During March, National Nutrition Month, it’s worth taking another look at the Agriculture Department’s My Plate, the daily food plan tool unveiled in June. It shows that a quarter of a typical healthy plate should be filled with grains — at least half of them whole grains.
Eating more whole grains, the USDA says, can help reduce the risk of certain diseases. Folks at the Harvard School of Public Health take it a step further, saying that whole grains should fill up the entire quarter of our plates.
Whole grains include barley, corn, oats, rice, rye and wheat (bulgur, farro and spelt are wheat grains). They contain the entire kernel with its nutritional parts: the bran (outer layer), endosperm (inner) and germ.
Fortunately, finding whole grains is easier than ever as more and more products contain 100 percent whole grains. And some very old grains are being reintroduced to new generations.
Grains such as amaranth, farro and quinoa are called ancient grains because the strains have been around for thousands of years.
Not only are they showing up in more recipes, they’re becoming more widely available on grocery store shelves.
“The focus on eating more whole grains has meant that there are even more options to the consumer,” said Bethany Thayer, wellness director at Henry Ford Health System in Detroit and spokeswoman for the Academy of Nutrition and Dietetics. “We are not limited to whole wheat. You have whole-grain options like farro and spelt.”
It takes a conscious effort to make sure half of the grains you consume are whole.
Don’t be swayed by what’s on the front of the package. “You need to look at the ingredients list,” Thayer said. The first ingredient should be a whole grain, such as whole wheat, whole rye or quinoa.
“Increasing whole grains can be as easy as swapping out enriched flour with whole-wheat flour in your recipes,” Thayer said. “Depending on the recipe, you may want to mix half enriched flour with half whole-wheat flour.
When you have a choice, opt for whole grains.
“For breakfast, choose whole-grain cereals such as Wheaties, oatmeal or whole-grain toast. For lunch, make your sandwich with whole-grain bread, and at dinner choose a brown rice pilaf or whole-grain pasta,” said Kathleen Poore, registered dietitian and a program specialist with the Ann Arbor VA Health System. “And choose popcorn for a tasty whole-grain snack.”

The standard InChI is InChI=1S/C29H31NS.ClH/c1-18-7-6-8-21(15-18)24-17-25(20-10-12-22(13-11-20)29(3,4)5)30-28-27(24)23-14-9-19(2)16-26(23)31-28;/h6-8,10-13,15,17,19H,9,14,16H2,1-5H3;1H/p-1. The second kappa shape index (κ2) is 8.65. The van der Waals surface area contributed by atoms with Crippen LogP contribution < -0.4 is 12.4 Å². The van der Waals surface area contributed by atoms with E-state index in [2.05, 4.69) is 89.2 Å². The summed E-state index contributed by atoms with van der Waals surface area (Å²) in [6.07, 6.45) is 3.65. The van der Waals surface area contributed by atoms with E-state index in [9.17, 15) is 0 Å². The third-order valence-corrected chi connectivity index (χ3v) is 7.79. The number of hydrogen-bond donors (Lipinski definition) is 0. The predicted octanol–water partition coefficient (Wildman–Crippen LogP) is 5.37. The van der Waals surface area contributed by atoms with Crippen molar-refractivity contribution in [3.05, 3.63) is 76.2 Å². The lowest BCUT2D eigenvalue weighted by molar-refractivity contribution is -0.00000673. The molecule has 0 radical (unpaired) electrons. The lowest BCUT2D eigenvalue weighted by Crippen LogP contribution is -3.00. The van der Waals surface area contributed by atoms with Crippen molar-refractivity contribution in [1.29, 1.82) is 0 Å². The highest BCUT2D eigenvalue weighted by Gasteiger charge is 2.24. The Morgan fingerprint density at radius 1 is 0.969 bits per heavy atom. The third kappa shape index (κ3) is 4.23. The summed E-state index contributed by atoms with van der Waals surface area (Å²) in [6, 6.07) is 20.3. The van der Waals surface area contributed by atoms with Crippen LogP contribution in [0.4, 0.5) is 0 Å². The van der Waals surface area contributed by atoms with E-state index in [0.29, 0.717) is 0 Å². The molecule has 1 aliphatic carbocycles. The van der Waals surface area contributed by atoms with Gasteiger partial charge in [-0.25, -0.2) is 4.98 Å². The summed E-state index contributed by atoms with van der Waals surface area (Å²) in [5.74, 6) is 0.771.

These three so-called ancient grains are gaining new lives.
What it is: These tiny yellowish seeds were a staple of the Aztecs. Not a true grain, it has the nutritional profile of a cereal grain.
Best nutritional aspect: Gluten-free, rich in vitamin B and a source of vitamin E, high in protein and a source of good fat.
Best uses: Pilafs, hot cereals, cold salads. Use amaranth flour in breads, cookies and pancakes.
What it is: A whole- wheat grain originally cultivated in the Middle East, it is known as the grain consumed by the Roman Empire. It has a nutty flavor and chewy texture.
Best nutritional aspect: High in protein, vitamins and antioxidants. Twice the fiber of wheat.
Best uses: In cold salads or in side dishes mixed with roasted vegetables. Use like Arborio rice to make risotto or soups.
What it is: A South America native, quinoa consists of tiny, disc-shaped grains. It has the highest protein of any grain and a nutty flavor. Not a true grain, it has the nutritional profile of a cereal grain. You can buy quinoa in regular, red, black or mixed styles.
Best nutrition aspect: Known as a complete grain because of its high protein, high calcium and high amino acids. A 1⁄2 cup serving has 5 grams of fiber.
Best uses: Cold vegetable salads, including potato salads, and soups. In side dishes, add other vegetables, including roasted asparagus and squash.
Sources: www.wholegrainscouncil.org; “The New Whole Grains Cookbook” by Robin Asbell.